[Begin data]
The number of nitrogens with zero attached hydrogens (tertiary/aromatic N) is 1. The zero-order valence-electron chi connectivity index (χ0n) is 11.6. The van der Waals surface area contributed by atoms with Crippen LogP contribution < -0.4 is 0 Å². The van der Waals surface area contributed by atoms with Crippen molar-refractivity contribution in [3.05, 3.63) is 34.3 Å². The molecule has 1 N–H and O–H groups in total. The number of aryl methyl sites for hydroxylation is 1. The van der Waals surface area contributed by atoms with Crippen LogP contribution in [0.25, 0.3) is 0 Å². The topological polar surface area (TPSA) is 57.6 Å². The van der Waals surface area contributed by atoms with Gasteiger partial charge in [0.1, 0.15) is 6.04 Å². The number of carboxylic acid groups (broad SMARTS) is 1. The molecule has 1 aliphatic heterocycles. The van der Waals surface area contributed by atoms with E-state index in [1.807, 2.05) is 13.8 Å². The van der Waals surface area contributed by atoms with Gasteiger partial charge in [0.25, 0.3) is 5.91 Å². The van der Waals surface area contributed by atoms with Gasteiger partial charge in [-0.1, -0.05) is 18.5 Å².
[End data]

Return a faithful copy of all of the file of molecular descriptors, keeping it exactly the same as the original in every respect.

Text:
The number of nitrogens with zero attached hydrogens (tertiary/aromatic N) is 1. The zero-order valence-electron chi connectivity index (χ0n) is 11.6. The van der Waals surface area contributed by atoms with Crippen LogP contribution < -0.4 is 0 Å². The van der Waals surface area contributed by atoms with Crippen molar-refractivity contribution in [3.05, 3.63) is 34.3 Å². The molecule has 1 N–H and O–H groups in total. The number of aryl methyl sites for hydroxylation is 1. The van der Waals surface area contributed by atoms with Crippen LogP contribution in [0.25, 0.3) is 0 Å². The topological polar surface area (TPSA) is 57.6 Å². The van der Waals surface area contributed by atoms with Gasteiger partial charge in [0.1, 0.15) is 6.04 Å². The number of carboxylic acid groups (broad SMARTS) is 1. The molecule has 1 aliphatic heterocycles. The van der Waals surface area contributed by atoms with E-state index in [1.807, 2.05) is 13.8 Å². The van der Waals surface area contributed by atoms with Gasteiger partial charge in [0.25, 0.3) is 5.91 Å². The van der Waals surface area contributed by atoms with Gasteiger partial charge in [-0.1, -0.05) is 18.5 Å².